Joe the Plumber won the right to face Marcy Kaptur in the race for the seat in Ohio's 9th district.
Which means it's time to remind everyone that Joe the Plumber isn't down with the gays. He made some remarks years ago that made clear his feelings — "I would never let queers near my children," was the exact quote — and he later added fuel to the fire when asked about gay marriage in a Q&A with Christianity Today.
Summary: you don't understand the dictionary, gays can't be around his kids, queer is totally a fine word to use, honky is a bad word, and yeah, he had some gay friends back in the day. Probably also knew a black guy once.
In the last month, same-sex marriage has become legal in Iowa and Vermont. What do you think about same-sex marriage at a state level?
At a state level, it's up to them. I don't want it to be a federal thing. I personally still think it's wrong. People don't understand the dictionary—it's called queer. Queer means strange and unusual. It's not like a slur, like you would call a white person a honky or something like that. You know, God is pretty explicit in what we're supposed to do—what man and woman are for. Now, at the same time, we're supposed to love everybody and accept people, and preach against the sins. I've had some friends that are actually homosexual. And, I mean, they know where I stand, and they know that I wouldn't have them anywhere near my children. But at the same time, they're people, and they're going to do their thing.
Honky= bad. Queer = good. Got it, Joe.
This morning on CNN, Joe was asked again about the comments. Via Huffpo:
Sambolin later asked whether he had changed his position on comments he made to Christianity Today in 2009 about gays.
"So this is TMZ, this isn't CNN, is what you're saying?" Wurzelbacher asked Sambolin.
"Of course it’s CNN," she responded. "These are things that you said, that I would like to know if you still stand by them or if you have changed your positions on them."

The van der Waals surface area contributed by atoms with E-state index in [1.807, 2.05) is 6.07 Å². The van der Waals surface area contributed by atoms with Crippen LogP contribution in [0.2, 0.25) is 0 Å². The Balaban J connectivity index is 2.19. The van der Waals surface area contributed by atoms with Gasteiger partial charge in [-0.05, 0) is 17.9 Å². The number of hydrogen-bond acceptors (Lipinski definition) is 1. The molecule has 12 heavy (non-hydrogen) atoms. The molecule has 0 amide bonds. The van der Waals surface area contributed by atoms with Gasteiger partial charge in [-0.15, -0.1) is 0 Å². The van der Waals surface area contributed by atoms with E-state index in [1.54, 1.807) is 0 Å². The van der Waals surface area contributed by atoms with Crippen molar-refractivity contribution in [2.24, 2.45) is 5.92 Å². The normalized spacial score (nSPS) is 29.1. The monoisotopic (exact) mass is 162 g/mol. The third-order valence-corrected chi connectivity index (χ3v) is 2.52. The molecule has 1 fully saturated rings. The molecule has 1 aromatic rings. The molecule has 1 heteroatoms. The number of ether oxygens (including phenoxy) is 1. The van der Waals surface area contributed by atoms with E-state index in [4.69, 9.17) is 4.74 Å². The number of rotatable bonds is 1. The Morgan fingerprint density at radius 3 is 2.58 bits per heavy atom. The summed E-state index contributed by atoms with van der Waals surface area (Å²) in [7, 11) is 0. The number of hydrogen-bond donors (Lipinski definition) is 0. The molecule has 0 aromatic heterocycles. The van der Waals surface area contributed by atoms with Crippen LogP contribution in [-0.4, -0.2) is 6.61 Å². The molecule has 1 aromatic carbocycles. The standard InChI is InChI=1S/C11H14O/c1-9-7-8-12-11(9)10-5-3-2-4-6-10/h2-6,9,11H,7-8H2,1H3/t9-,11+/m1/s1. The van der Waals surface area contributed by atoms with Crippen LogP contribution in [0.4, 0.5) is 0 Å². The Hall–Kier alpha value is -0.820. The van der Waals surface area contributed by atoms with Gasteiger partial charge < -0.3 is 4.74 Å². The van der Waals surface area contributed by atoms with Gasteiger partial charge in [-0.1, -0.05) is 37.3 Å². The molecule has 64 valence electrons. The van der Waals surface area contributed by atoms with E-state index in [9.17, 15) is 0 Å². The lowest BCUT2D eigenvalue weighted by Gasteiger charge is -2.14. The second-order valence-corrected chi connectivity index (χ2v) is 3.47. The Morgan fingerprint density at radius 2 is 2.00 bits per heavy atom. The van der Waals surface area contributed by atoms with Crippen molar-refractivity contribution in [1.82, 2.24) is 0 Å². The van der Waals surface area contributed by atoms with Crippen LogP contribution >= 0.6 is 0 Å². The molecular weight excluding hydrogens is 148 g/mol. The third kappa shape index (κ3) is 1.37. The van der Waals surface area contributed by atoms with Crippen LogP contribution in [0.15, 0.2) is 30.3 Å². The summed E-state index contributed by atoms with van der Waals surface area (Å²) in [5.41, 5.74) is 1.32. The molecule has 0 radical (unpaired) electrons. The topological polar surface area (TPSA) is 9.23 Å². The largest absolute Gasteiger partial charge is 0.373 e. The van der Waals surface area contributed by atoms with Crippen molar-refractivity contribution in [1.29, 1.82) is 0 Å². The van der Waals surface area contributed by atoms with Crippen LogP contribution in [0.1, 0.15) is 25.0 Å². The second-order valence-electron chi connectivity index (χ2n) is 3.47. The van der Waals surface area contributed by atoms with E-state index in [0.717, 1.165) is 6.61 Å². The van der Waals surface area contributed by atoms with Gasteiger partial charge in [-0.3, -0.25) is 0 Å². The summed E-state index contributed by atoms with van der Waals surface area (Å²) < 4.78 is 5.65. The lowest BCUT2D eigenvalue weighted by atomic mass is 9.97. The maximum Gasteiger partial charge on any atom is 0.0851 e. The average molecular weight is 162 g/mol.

"No, I want everyone to have a job," he said before she interrupted him to ask about the comments.
"Listen, in my dictionary, and everyone’s dictionary in 1970s, the word queer did mean strange and unusual. There was no slur to it. Do you challenge that?"
The two talked over each other before he said, "You're trying to do a 'gotcha' moment, it's quite obvious."
As the interview drew to a close, he said, "I’m allowed to have my opinions as an American, but it seems the left becomes very intolerant when you have an opinion other than what they state."
GOProud, a conservative gay group, came to Joe's defense. They co-released a statement that essentially said, "Don't look over there at the man behind the curtain. Look over here. Shiny jobs! Jobs!"
"The left and their friends in the main stream media don't want to talk about the issue most Americans in this country today care about — jobs. Instead, they want a culture war. They want a culture war because they cannot defend this President's record of failure when it comes to creating jobs and growing our economy. They hope to cynically distract Americans to protect President Obama and his liberal allies in Congress in November. The bottom line is that whether you are gay or straight, black or white, male or female, conservative or liberal, what matters most in these tough economic times is leadership in Washington that will work to create jobs for all Americans."
Joe added this statement on his own:
"I am not a career politician and I certainly do not speak like one, but I want everyone to know that I believe in treating every American, gay or straight, with decency and respect," he concluded in the statement.
Subscribe now to get the latest news delivered right to your inbox.